The Department of Justice said Wednesday that it would sue the city of Ferguson, Missouri, to force the city to adopt police reforms negotiated with the federal government. This comes a day after the Ferguson City Council voted to change a proposed consent decree to reform the police and courts. The agreement was negotiated between city officials and the Department of Justice. Ferguson city officials said it would cost too much to implement. A Justice Department probe following the August 2014 police shooting of Michael Brown found police and courts in Ferguson routinely engaged in a pattern and practice of discrimination against African Americans. We speak to Jeffrey Mittman, the executive director of the American Civil Liberties Union of Missouri.
NERMEEN SHAIKH: The Department of Justice said Wednesday that it would sue the city of Ferguson, Missouri, to force the city to adopt police reforms negotiated with the federal government. This comes a day after the Ferguson City Council voted to change a proposed consent decree to reform the police and the courts. The agreement was negotiated between city officials and the Department of Justice, but Ferguson city officials now say it would cost too much to implement.
AMY GOODMAN: A Justice Department probe following the August 2014 police shooting of Michael Brown found police and courts in Ferguson routinely engaged in a pattern and practice of discrimination against African Americans. The shooting sparked nationwide protests.
To find out more about the Justice Department civil rights lawsuit, we’re joined now by Jeffrey Mittman, executive director of the ACLU, the American Civil Liberties Union, of Missouri.
Welcome to Democracy Now! Explain what this lawsuit is all about. What did the Ferguson City Council do this week? And how did Loretta Lynch, the attorney general, respond?
JEFFREY MITTMAN: Certainly. Good morning.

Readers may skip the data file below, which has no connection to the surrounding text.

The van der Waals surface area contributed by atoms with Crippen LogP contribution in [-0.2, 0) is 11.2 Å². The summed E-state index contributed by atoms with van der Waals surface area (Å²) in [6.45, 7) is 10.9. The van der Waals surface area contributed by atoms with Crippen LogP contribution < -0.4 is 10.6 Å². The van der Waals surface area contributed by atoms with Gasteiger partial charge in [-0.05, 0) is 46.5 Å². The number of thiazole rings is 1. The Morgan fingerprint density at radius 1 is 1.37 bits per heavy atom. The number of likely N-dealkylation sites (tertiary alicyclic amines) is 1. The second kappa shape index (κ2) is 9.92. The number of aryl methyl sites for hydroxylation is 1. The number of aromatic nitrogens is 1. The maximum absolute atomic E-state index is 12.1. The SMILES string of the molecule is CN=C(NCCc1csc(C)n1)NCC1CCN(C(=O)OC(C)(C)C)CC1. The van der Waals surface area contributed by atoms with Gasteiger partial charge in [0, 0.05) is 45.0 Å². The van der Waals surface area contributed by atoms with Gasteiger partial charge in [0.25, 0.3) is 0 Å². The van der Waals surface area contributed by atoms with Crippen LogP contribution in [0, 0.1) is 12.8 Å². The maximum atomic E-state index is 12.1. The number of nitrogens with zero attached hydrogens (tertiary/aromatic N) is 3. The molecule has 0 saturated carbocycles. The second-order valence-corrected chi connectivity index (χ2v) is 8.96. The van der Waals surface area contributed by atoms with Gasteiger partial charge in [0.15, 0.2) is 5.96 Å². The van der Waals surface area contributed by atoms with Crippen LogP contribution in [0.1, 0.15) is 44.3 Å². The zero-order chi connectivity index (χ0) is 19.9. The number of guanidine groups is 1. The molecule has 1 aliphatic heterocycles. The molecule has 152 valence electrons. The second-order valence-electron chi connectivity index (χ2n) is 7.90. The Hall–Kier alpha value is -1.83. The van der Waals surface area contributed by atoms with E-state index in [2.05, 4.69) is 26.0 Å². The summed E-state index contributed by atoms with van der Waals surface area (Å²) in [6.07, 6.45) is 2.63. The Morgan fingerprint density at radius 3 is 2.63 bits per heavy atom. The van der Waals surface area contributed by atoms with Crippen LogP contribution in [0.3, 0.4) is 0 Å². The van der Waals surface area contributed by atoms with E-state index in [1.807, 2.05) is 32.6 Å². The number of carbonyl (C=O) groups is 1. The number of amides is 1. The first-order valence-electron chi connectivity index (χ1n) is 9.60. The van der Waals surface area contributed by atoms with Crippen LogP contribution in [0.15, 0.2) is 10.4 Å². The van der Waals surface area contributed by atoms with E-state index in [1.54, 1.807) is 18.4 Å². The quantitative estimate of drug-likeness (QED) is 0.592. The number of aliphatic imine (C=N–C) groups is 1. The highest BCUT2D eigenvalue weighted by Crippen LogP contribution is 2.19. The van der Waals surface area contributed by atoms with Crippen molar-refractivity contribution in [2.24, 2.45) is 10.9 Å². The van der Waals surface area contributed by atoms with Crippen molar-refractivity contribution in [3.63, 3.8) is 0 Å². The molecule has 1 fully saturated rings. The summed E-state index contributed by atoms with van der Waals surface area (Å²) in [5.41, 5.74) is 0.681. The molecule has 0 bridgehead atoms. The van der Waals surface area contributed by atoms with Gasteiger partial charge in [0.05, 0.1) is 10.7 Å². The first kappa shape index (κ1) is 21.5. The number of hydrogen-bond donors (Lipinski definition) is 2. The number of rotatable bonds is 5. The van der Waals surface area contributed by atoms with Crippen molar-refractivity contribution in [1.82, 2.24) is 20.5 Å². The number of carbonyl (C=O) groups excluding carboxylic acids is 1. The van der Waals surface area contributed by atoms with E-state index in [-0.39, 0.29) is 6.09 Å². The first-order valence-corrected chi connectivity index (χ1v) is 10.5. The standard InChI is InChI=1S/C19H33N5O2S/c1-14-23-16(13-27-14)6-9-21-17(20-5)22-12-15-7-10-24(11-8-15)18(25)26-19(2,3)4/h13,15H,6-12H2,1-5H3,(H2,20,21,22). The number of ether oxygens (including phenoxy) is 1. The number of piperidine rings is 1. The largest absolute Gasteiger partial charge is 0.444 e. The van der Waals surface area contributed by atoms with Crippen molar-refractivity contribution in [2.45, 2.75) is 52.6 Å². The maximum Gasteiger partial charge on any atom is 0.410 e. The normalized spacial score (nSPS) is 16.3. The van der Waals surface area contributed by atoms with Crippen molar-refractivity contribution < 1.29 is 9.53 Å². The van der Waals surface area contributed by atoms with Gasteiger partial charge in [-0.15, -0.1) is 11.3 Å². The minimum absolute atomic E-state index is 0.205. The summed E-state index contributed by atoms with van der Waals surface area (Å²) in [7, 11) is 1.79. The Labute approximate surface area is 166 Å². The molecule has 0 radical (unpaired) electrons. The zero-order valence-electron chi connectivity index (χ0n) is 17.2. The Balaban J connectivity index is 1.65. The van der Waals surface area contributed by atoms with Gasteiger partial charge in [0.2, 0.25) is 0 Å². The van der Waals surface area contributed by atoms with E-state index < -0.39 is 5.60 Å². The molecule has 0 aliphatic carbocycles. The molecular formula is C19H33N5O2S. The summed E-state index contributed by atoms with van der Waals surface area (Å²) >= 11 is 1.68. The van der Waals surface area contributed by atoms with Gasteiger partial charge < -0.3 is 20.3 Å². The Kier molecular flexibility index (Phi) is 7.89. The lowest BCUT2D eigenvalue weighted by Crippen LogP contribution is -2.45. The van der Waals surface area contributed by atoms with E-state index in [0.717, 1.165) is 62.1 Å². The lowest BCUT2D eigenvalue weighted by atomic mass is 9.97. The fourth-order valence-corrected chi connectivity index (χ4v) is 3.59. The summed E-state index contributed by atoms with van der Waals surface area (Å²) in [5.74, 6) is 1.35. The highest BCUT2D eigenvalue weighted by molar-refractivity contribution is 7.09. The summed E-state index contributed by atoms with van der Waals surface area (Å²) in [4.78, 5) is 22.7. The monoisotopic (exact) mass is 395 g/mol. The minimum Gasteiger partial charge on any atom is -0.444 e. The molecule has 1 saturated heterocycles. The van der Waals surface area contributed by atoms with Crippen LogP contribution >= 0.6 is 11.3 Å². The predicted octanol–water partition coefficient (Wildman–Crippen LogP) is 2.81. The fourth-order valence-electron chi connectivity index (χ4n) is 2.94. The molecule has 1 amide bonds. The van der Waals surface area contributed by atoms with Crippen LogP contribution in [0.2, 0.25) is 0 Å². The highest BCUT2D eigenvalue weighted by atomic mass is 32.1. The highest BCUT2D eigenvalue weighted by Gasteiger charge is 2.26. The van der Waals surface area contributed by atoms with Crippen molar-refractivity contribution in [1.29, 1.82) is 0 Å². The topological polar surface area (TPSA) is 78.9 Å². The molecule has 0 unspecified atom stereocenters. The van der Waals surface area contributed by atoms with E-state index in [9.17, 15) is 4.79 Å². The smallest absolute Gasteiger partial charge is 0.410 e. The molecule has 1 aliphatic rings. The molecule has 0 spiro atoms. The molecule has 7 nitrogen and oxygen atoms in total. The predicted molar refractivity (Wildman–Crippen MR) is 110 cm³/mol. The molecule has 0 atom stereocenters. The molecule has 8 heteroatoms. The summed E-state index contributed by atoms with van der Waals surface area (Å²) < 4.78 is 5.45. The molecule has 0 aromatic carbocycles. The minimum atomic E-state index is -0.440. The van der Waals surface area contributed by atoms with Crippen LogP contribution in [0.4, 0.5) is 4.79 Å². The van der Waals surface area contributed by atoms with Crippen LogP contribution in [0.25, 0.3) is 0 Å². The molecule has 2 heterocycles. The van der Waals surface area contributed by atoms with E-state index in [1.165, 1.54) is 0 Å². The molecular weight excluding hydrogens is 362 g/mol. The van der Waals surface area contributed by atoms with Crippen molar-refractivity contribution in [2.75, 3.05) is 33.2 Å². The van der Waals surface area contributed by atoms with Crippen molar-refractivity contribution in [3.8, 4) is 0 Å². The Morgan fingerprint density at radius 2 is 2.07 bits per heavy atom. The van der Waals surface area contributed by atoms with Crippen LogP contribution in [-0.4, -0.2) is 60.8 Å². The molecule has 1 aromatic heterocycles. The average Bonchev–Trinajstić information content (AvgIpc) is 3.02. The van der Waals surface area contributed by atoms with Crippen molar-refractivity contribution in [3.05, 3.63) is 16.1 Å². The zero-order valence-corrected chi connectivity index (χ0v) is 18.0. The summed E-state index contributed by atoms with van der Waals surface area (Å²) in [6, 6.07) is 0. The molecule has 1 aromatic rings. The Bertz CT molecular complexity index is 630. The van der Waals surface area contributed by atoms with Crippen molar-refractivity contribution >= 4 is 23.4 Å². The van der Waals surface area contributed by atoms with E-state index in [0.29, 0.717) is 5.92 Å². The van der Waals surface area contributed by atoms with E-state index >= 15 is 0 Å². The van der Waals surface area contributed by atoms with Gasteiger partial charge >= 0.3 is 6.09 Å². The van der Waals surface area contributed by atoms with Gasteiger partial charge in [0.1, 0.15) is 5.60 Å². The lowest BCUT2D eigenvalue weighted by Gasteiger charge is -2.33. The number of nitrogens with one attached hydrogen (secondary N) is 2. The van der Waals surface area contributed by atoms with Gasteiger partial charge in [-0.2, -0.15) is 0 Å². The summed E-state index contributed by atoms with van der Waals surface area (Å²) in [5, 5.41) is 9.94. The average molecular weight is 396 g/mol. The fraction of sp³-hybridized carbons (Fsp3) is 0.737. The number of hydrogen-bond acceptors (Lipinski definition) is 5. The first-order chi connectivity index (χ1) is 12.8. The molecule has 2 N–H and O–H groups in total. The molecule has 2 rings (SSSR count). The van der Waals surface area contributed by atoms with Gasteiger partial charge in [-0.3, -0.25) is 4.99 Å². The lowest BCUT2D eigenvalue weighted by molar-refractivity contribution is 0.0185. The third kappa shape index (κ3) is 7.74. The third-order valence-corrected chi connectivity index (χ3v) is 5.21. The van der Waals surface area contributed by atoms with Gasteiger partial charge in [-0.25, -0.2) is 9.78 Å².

So what happened is, for many months, in private, the Department of Justice negotiated with the Ferguson city leaders an agreement whereby they could reform their courts and their police practices. As we know, this is essential, given the long history of predatory practices, which really preyed on and negatively impacted the African-American community. So there’s this long period of private negotiation, and then the consent decree, the result of those negotiations, is made public.
Rather than vote to enter into the decree to start making the changes that are necessary, at its Tuesday night meeting what the Ferguson City Council did is they unilaterally added individual provisions which limited what the agreement would do, and essentially said to the Department of Justice, "Well, we’ll work with you, if you do these things that really undermine the agreement." Rightly, then, the Department of Justice said, "All right. If you’re not going to play ball with us, we will go to our other alternative, which is to sue you in federal court."
NERMEEN SHAIKH: So, Jeffrey Mittman, is it true that what they said on—when they rejected the agreement or said further negotiations were necessary, Ferguson city officials said it was too expensive to implement?